One of the most difficult mazes to navigate in the entire federal government of the United States is the United States Food and Drug Administration (FDA). This agency is the authority under which new drugs and new medical devices receive approval. The requirements of the FDA are so complex that they issued a Guidance for Industry, entitled Part 11, Electronic Records; Electronic Signatures-Scope and Application.
About the Guidance
The Part 11 guidance has its roots in 1997 when the Food and Drug Administration issued requirements about transferring paper documentation to electronic document storage as part of an effort to support a lessening of paper used for FDA documentation. Nevertheless, the FDA believes that falsifying electronic documentation takes less effort than paper-based documentation, Part 11 establishes the criteria used by the FDA for recognizing electronic signatures and records as being truthful and equal to the status of paper-based documents.
Compliance with CFR Part 11
When it comes to signatures, the FDA insists upon strict security measures. 21 CFR Part 11 mandates that electronic signatures be
“… based upon cryptographic methods of originator authentication, computed by using a set of rules and a set of parameters such that the identity of the signer and the integrity of the data can be verified.”
How to Comply
Electronic signature need specific information linked to the signing that associates the signing with the printed name of the signer, the time and date the record was electronically signed, the purpose of the signature (approval, acknowledgement, review, etc.). An electronic signature or a handwritten signature on an electronic record have to be associated with their electronic records in a way that prevents tampering (erasure, copying or transferring to falsify a record). Company’s must notify the FDA of their intent to substitute electronic signatures as legally binding signatures before beginning to use them.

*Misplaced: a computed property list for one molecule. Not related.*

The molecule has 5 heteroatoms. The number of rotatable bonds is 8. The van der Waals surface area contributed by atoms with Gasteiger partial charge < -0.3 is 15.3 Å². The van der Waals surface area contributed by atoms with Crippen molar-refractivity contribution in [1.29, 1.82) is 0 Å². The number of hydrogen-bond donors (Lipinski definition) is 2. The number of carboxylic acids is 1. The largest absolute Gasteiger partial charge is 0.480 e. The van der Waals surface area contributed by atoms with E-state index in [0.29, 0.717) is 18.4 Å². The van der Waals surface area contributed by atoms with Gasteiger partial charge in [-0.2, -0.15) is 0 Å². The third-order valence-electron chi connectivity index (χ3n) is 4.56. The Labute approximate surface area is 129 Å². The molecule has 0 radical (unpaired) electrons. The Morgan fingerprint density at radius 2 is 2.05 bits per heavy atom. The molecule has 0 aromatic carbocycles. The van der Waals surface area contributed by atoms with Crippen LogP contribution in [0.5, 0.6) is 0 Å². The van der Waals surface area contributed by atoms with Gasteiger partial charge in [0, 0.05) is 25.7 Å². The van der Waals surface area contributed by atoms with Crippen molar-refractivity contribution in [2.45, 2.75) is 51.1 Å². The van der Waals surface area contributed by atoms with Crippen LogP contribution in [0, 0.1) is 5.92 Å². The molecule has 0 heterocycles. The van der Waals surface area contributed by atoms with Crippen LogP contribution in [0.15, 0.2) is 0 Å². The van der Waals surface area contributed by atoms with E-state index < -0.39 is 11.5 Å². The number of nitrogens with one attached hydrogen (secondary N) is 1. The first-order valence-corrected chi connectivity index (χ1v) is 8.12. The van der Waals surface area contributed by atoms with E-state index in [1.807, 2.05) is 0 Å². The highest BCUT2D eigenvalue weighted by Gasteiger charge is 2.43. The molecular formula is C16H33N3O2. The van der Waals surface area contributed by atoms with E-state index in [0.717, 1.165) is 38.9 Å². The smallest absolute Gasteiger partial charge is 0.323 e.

For the FDA to accept an electronic signature, its authenticity must be assured. Acceptable security measures for the FDA are dual authenticity; which is the use two distinct methods of identification such as an identification code and a password. The other acceptable method is biometrics such as retina scan or fingerprints.
Electronic records have been in use since the 1990s. Twenty-one CFR Part 11 defines an electronic record:
“Electronic record means any combination of text, graphics, data, audio, pictorial, or other information representation in digital form that is created, modified, maintained, archived, retrieved, or distributed by a computer system….the system is an environment in which system access is controlled by person who are responsible for the content of electronic records that are on the system”
How to Comply
Restrict access to the system based on need. Users identification credentials allow them access to only those parts of the records that they need to see and make entries. Activities governed by the user’s credentials. Some records may available for review and not for editing. This is why ID credentials and electronic signatures are so important. Other important record security features include:
- Logging of all changes are in the audit trail
- The system has built-in redundancy. If a part fails the redundant associate takes over immediately so there is no loss of data or interruption of operations
How ConvergePoint Can Help
CFR Part 11 compliance for Policy and Procedure is a combination of good training, best practices and best of breed technology tools. ConvergePoint Policy Management Software has the best of breed technology tool aspect covered with permission based document access, complete audit trails of reviews & approvals, version history and document level dual authentication controls.
Contact a CFR Part 11 Compliance expert to discuss how ConvergePoint can help you with CFR Part 11 and Policy Management.